I've learned there are three main things that set me up for a productive programming session.
My current coding wonderland.
An endless supply of new beats works wonders. This is the absolute most important thing for me. If I have to context switch every 3 minutes to find a better song to play, not much is going to get done. Sometimes I'll loop through a Deadmau5 album on Spotify, or listen to a set like Trance Around the World. While I really enjoy leaks and mashups on Hype Machine, it is so hit or miss that I end up having to change the track often.
Getting in the coding zone starts by isolating myself from the rest of the world with my headphones. That's also a sign to Akshay, who works a few feet in front of me, that I'm in get-shit-done mode but have Campfire open if he needs anything.
No Chance of Interruption
I must have a seemingly endless block of time at my disposal. If I have a meeting in one hour that severely limits how much of a zone I can get into. My most productive work tends to happen at odd hours where there is no possible way that I will get a text about going out for lunch, an IM from Olark or a bunch of emails filling my inbox.
For example, it's early on Sunday morning, my cofounder is sleeping (I've slumped into a nocturnal phase.. we're in a no-meetings-until-we-ship-some-new-stuff mode) and I will probably be up until 7am in a blissful coding rage. Everything is perfect right now.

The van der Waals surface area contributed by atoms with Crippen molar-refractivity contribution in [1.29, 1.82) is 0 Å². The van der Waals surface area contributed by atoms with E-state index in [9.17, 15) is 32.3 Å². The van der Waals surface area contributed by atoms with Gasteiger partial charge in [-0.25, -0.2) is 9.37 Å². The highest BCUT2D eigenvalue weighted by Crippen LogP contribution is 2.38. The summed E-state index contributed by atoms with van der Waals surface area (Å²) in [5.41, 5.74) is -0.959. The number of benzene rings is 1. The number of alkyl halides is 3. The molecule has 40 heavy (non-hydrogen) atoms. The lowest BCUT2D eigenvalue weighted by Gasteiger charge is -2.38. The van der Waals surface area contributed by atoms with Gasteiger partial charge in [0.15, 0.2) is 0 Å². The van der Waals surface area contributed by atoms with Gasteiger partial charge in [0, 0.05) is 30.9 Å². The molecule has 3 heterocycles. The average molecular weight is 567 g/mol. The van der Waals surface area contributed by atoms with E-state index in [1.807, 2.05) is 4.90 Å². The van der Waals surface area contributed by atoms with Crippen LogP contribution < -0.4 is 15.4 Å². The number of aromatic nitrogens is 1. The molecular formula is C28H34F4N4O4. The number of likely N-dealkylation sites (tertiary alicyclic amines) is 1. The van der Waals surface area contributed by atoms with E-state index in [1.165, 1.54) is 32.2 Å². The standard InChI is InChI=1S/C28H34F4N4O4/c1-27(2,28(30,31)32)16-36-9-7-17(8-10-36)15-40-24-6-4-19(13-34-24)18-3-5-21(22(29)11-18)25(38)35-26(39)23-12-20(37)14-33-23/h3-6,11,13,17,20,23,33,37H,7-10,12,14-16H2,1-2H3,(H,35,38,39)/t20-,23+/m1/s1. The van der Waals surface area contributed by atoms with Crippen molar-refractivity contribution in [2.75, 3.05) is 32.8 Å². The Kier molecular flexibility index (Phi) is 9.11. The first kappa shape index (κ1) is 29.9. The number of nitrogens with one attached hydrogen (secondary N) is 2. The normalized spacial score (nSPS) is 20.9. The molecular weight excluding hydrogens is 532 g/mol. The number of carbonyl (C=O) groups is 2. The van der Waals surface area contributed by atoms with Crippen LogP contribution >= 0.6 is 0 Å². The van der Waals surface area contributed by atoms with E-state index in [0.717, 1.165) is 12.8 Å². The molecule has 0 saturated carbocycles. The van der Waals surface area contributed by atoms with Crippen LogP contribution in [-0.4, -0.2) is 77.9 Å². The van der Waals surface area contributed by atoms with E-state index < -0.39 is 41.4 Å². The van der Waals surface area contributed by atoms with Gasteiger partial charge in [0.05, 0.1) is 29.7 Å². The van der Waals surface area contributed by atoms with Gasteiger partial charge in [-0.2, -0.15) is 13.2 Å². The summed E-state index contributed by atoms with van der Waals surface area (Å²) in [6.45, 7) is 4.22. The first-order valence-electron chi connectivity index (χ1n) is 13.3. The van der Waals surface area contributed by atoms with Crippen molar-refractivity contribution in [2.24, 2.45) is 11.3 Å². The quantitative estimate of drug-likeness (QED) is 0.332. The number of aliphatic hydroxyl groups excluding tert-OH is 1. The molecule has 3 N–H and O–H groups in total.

I'm never far away from our Trello board, my own personal Trello "scratch" board, my trusty Pilot Hi-Tec C Cavalier 0.3mm pen and browser sketch pad on my desk. Anything that crosses my mind worth doing now goes on my sketch pad and anything worth doing later goes on our Trello. I used to hate Trello because I thought it was fugly, but the simplicity has grown on me.
For some reason I can't seem to shake the "to do.txt" file on my desktop. Nowadays it has evolved into more of a scratch pad as well — random snippets of code or copy that I don't need this moment but don't feel like having to browse through github to find later should I need it again.
Honorable mentions: A depth charge or cappuccino on my desk, being motivated about what I'm actually building (that's the easy part for me and why I have only ever worked on my startups), and having a clean workspace, both in my physical living area and on my computer's desktop and Picplum Dropbox folder.
In hindsight I would have rather purchased an external USB DAC and some quality Sennheiser headphones.
Organization as mentioned above also means mental clarity; knowing that both Akshay and I are on the same page about what we're building at all times and sharing our progress with each other as we execute each task. It makes for a smoother product roadmap when the bigger picture has been thought out and every deliverable builds up to it and is not a random wouldn't-it-be-cool-if.
The best thing we have done for Picplum? Purchased this 6 foot by 4 foot whiteboard (better than shower board and Whiteyboards in my opinion -- they become hard to erase after a while). We've got the next three months planned out on it and are constantly updating it with tasks, deadlines, who's doing what or explaining various new user flows or UIs to each other.
Thoughts? How do you dive your coding zone? Have you signed up for Picplum yet? We'll be pushing some cool stuff soon so be sure to sign up now so you don't miss out. :)
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"The Coding Zone" by @Stammy